Hate groups and other extremists, ranging from the Ku Klux Klan, the neo-Nazi movement, antigovernment militias, and even black separatists, date back nearly a half-century ago but have a strong enough foothold that their actions and effects are still felt throughout the world today. Terrorism, in the broad sense of the term, is considered any unlawful use of violence or intimidation with political or religious aims in mind. Entering into the 21st century, the United States has continued to see much involvement amongst these groups.
The Southern Poverty Law Center, a U.S. non-profit organization that monitors over 1,600 domestic hate groups and other extremists, recently reported that the number of hate groups that organize themselves against certain religious, racial, or sexual ideologies actually rose to 892 groups between 2014 and 2015, which is 784 more than the center reported the year prior.
Rory McVeigh, professor and chair of the Department of Sociology at the University of Notre Dame, focuses much of his research on the Ku Klux Klan.
Does the Klan still have the same impact that it once did?
“I think it helps to put it into a historical perspective, there were times in the nation’s history when the Ku Klux Klan was quite large and quite violent and that’s varied over time. They were very violent in the aftermath of the Civil War, and quite violent duing the Civil Rights struggle in the 1960s. In the 1920s, they were much larger than any other point in their history, and while they were still engaged in violence, there was much more focus on their opposition to Catholics and immigrants than they were to African Americans. In the historical perspective, it’s not very large, it doesn’t have the popular acceptance that it once had, but it certainly does still have the appeal towards a subset of the population.”
How has the KKK impacted politics?
“A couple colleagues and I actually published an article in the American Sociological Review in 2014 where we actually did look at communities in the South where the Klan was active in the 60s, and compared them to communities in the South were the Klan was not active. We looked at the long term differences in voting outcomes, after controlling for other things that might also effect voting outcomes. One of the things we did find was that in these areas where the Klan was active, they moved more strongly to the Republican party than was the case for Southern counties that didn’t have Klan activism during that time. It’s important to keep in mind that there was a time where the Democrats in the South were really the forces in white supremecy.
In the South, white voters were mostly behind the Democratic party, and the Democratic party in the South was very much committed to racial inequality, but that started to change in the 1950s into the 60s. Increasingly the Democratic party became connected with the civil rights movement and white voters in the South moved to the Republican party. One of the interesting things we found was that the presence or absence of the Klan made a difference in terms of the the changes in the voting patterns. We looked at over a span of over five decades, the Klan activism in the 1960s had an impact on voting outcomes that is still with us. “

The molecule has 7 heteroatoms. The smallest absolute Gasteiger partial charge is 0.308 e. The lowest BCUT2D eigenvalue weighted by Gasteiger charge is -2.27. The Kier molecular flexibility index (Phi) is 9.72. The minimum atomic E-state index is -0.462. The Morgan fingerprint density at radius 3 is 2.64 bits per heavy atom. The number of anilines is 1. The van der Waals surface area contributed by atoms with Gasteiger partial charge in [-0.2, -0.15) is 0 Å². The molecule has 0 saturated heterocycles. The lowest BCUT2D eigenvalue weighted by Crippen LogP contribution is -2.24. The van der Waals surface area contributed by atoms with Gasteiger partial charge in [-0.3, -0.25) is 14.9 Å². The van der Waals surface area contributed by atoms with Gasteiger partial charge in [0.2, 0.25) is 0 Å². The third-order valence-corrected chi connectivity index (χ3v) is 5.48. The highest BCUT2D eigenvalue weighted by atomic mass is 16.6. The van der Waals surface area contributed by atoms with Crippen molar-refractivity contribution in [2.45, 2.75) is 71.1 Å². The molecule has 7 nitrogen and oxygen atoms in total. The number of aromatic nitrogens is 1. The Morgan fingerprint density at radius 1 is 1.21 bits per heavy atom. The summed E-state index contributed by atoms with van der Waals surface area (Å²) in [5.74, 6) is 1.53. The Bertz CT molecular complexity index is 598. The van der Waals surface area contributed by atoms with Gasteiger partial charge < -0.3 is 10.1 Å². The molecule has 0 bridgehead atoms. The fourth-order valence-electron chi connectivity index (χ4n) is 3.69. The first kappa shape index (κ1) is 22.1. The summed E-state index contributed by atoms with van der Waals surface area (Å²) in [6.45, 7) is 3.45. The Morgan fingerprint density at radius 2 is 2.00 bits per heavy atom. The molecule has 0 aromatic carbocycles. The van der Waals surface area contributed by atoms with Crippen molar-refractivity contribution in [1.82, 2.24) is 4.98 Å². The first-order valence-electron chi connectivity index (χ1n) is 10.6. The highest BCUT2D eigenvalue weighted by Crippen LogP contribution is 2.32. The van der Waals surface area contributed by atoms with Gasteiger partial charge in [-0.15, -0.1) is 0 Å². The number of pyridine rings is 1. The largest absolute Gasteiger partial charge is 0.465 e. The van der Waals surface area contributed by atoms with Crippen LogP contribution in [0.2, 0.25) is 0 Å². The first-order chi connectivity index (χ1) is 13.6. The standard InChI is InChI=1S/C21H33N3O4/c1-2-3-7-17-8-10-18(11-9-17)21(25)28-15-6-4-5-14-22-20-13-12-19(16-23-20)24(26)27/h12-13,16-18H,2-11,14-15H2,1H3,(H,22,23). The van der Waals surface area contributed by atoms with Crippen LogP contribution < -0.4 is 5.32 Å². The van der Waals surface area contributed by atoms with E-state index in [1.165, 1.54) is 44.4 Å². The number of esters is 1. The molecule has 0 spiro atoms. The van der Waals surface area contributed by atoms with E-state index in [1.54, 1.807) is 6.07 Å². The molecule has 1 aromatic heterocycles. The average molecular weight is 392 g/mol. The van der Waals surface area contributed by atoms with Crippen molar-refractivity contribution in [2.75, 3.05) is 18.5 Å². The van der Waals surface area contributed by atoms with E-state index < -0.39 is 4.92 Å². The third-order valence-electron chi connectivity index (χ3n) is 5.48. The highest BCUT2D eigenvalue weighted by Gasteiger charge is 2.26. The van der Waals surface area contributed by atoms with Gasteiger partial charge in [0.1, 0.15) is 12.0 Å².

The Southern Poverty Law Center recently reported a rise in extremist groups. What reason could you give to explain this?
“I think you have to be a little bit careful in assuming that a rise in place, it’s hard to get good numbers on that type of thing. I know the Southern Poverty Law Center does a really good job on trying to track racial hate groups in the country, and they’ll report a rise or decrease, but I don’t know for sure. I’m not that confident that there has been a rise, and if there has, it hasn’t been too significant as far as I can tell.
You’ll see that throughout history and in the contemporary time periods, groups will try to take advantage of opportunities when things are happening in the news to get some publicity and some attention. Elections provide those types of opportunties, as we saw different Klan organizations come out to show support for Donald Trump and that created some media attention for a while. I think any social movement, on the right or the left, will look for opportunities to capture public attention when they can, but I can’t say with any confidence that there really has been a rise.
The Southern Poverty Law Center tries really hard to track these organizations but it’s really hard to get a clear sense of whether there has been a true increase or whether some of these groups have been more active in trying to get attention for themselves. It’s been really different than in previous moments in American history where there are a few people. There was a time, just in the state of Indiana in the 1920s, where rougly every one out of three white men were members of the Ku Klux Klan. Now, clearly, being associated with the KKK is not mainstream by any stretch of the imagination.
There are certainly still people out there who are still attracted to the message that these groups offer and there probably will be for quite some time.”
Found inside Pulse Magazine at https://indd.adobe.com/view/02555d34-14c0-414b-a7de-ac388a2a4947